The Trump administration's review of the U.S. policy in Afghanistan is taking "longer than originally announced and intended," the former U.S. envoy on Afghanistan and Pakistan told VOA, although that could be due to the complexity of the issue.
"There are no easy answers, there are no easy solutions. After 16 years, a lot of different approaches have been tried or at least considered," said Laurel Miller in an interview with the VOA Afghan service this week. President Donald Trump and his security team may be finding that they need more time to establish a new way forward, she said.
Miller, a Rand corporation foreign policy expert, served as the special representative for Afghanistan and Pakistan, or SRAP, for nine months, until June 23 of this year.
The administration has released few details about its policy review, but several options have been floated in the news media. Among those options: a new influx of U.S. troops, turning much of the fighting and work over to private contractors, looking at ways to bolster Afghanistan by expanding its precious mineral mining industry, and sharply drawing down the U.S. and NATO presence.
The range and contradictions of those ideas isn't surprising to Miller.
"It's important to consider all legitimate options for the path ahead in Afghanistan," she said.
Caution over contractors
But she cautioned that "there aren't really a lot of new ideas" on how to move forward.
The idea of replacing military troops and government employees with a team of private contractors wouldn't be practical, Miller said. For one thing, she said, it's unlikely that the Kabul government would accept the idea.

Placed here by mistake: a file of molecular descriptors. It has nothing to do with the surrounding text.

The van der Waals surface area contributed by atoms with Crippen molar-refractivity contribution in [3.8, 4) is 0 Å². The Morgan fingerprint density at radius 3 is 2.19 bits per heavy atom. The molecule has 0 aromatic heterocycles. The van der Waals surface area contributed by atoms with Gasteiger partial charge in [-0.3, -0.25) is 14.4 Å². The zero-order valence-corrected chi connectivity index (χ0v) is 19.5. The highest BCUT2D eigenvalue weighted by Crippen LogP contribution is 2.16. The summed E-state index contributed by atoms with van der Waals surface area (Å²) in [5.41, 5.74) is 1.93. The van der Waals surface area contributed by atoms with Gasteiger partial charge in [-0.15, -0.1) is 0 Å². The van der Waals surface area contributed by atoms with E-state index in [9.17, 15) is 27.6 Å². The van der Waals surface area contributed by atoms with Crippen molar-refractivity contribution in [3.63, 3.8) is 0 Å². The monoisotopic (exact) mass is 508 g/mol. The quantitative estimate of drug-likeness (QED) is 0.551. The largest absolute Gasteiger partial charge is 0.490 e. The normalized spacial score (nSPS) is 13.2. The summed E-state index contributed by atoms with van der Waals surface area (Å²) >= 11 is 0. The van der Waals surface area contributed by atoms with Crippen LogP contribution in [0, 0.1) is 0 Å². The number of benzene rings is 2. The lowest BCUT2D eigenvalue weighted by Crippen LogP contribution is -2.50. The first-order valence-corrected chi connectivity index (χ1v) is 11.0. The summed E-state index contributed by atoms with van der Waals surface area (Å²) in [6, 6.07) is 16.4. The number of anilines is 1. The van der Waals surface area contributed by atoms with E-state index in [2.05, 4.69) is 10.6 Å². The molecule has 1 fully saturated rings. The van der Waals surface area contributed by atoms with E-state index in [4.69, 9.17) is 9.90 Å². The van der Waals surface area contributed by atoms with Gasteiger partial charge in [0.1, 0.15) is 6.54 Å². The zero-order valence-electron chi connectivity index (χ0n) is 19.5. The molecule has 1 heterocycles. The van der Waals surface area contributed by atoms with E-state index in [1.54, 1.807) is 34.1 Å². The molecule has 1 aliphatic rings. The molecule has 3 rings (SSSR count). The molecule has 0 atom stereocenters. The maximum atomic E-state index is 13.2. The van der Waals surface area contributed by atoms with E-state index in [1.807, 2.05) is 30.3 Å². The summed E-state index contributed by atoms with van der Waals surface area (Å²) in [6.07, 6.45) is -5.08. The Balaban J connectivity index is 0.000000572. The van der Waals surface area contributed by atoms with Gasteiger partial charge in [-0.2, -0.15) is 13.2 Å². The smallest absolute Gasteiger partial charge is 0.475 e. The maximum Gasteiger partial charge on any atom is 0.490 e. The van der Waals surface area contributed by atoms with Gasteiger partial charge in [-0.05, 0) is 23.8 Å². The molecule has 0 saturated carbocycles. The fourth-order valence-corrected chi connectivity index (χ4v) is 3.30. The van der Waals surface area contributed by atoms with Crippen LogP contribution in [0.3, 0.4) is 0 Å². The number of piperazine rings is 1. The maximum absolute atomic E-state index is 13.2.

Additionally, there are legal issues regarding what contractors can and can't do for the U.S. government, while hiring companies to do the government's work often isn't cost effective. But her key concern is that bringing in contractors wouldn't necessarily bring new success.
"You don't achieve something different just by hiring different people," Miller said.
Sharply reducing the foreign military presence could be effective if done gradually, with new steps to support stability for the Afghan government and economy, she said. But an abrupt drawdown without new support for the Afghans would be "highly destabilizing" and "send a signal to countries in the region of U.S. disengagement," so those countries might take actions that worsen the situation.
An intermediate strategy, such as relying primarily on drone strikes and Special Forces operations, could be effective, Miller said, if the U.S. determines what its objectives are and plans such a strategy to meet them.
Review is essential
The U.S. never managed to bring the Afghan Taliban to the negotiating table, largely because the militants would hold peace talks only with Washington, and not the Kabul government, Miller said. At this point, she said, it appears Trump is still considering whether peace talks would be one of its policy goals.
Miller, who was on loan to the State Department for four years, was named acting SRAP in November 2016. She left her position as the loan agreement with Rand expired, and her departure left in question the fate of the SRAP office. The acting assistant secretary of state for South and Central Asia is handling the SRAP portfolio for now.
The SRAP office may be folded into the South and Central Asia bureau, a move that Miller says makes sense in organizational terms.
"I agreed and had recommended that consolidation should move forward. But even so, the planning surrounding that shouldn't be seen as irrelevant as a policy signal," she said.
A detailed review of the entire U.S. policy for Afghanistan and Pakistan is essential for any new administration, she said.
"I would also say it's important for a new administration to do that because in places of the world where it is sending its service personnel into harm's way, where the United States is spending an extraordinary amount of taxpayer dollars, there needs to be not just a bureaucratic and policy commitment at the technical level to that endeavor, there needs to be a political commitment," Miller said.
Getting that political commitment means having the support of the White House, Miller said.